How to Keep Cool in the Kitchen While Canning


| 6/12/2020 4:29:00 PM


jars of apricot jam

Two weeks ago, it was cold and rainy, and summer seemed a long way off. But today the thermometer is pushing triple digits. When that happens, canning season isn’t far behind!

Although standing over a pot of boiling jam in the heat appeals to some masochistic Puritan streak in me, I have learned how to reduce sweaty brows while putting up the harvest. Do you have any additional tips? Add a comment below!

Airflow in Kitchen

Close the Windows: It’s counter intuitive, but when the temperature outside is higher than the temperature inside, it’s time to close the windows and keep the hot air out.

Open the Windows: Opening the windows when the temperature is lower, like through the night and early morning, lets cool air into the house. Don’t do this unless you live in a safe neighborhood or your windows have safety stops! Otherwise, keeping the windows open when it is cool lets the kitchen cool off too.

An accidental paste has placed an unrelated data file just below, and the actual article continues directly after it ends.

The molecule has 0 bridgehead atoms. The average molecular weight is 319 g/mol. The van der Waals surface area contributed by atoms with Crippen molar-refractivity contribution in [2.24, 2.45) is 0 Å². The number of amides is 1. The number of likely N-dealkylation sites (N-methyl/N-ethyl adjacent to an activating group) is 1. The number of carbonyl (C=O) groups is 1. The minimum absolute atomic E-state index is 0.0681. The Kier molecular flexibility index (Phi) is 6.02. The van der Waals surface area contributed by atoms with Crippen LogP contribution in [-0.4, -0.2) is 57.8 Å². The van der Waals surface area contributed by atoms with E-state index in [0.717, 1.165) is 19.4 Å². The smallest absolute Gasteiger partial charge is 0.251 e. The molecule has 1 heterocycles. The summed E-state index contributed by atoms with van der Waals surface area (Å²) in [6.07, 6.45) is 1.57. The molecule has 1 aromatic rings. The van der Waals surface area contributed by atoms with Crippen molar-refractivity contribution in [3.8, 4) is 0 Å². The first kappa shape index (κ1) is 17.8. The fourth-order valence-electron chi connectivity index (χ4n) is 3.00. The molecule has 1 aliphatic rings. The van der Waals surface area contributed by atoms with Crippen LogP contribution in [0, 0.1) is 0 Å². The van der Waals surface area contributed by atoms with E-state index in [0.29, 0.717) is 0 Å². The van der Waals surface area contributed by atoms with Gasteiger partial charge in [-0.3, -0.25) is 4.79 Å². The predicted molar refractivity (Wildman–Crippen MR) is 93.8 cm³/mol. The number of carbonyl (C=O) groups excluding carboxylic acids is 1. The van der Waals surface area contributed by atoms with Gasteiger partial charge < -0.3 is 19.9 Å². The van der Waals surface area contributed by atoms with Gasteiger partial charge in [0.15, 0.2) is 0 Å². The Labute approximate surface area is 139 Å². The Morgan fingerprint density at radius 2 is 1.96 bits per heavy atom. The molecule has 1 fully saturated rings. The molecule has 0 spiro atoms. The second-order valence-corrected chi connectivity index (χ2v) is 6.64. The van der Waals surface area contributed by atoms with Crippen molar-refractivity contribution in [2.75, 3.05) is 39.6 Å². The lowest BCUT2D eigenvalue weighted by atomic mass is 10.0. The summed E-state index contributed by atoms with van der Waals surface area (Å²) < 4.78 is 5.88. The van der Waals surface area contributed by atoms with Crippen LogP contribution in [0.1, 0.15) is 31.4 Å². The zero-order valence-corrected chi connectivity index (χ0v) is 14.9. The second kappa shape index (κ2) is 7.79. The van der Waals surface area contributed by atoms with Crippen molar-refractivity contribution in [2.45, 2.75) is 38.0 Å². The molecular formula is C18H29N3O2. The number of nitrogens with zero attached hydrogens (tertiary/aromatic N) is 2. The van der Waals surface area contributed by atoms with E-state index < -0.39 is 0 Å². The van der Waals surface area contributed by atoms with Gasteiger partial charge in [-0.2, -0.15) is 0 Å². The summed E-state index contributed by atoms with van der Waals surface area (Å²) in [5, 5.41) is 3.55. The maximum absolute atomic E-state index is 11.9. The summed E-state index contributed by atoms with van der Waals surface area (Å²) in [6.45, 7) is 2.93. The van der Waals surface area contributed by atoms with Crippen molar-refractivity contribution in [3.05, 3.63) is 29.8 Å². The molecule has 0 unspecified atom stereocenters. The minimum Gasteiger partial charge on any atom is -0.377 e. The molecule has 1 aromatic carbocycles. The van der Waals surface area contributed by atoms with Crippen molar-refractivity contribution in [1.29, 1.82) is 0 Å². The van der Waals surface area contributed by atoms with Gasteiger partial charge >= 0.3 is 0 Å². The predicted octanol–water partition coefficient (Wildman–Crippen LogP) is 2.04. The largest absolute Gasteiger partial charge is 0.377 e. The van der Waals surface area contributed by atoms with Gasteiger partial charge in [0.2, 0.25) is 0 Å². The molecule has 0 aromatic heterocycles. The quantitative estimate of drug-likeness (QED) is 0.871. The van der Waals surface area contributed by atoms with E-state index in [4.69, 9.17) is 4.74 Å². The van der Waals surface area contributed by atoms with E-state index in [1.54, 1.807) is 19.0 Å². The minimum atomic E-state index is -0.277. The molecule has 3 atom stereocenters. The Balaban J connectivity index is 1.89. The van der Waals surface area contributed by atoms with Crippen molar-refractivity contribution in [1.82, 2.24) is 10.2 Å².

Install Overhead Fans: Although a fan does not cool the air temperature, it makes you feel cooler. Therefore, whenever you are in the kitchen cooking, turn on the overhead fan.

Freestargirl
6/15/2020 1:14:21 PM

i've employed all those tips for years. an older couple that we know told use years ago they canned on their deck with an iron tripod propane burner they picked up at a yardsale for $5. We had one for our turkey fryer, but when my research junkie husband looked into it, he found that that the particular type they used, and that we already have can warp the bottom of your canner. So he actually purchased a waist high dual burner camp stove that runs off of propane, that had many excellent reviews and recommendations to use for outdoor canning. So I've been using that, outside on my carport in the shade and it's been wonderful! It's an extra step of having to carry the canner outside, but it's been worth it not having to heat up the house!


emmer
6/15/2020 12:39:57 PM

it also works for tomatoes. i washed and cored 205 lbs of garden tomatoes last year, placing them in zip bags and freezing them. in november, when the heat was welcome, i defrosted the tomatoes and made them into sauce, chunks and katsup and then water bath canned them. after being frozen, the skins slip off easily, eliminating one of the tedious steps of tomato canning. :-)




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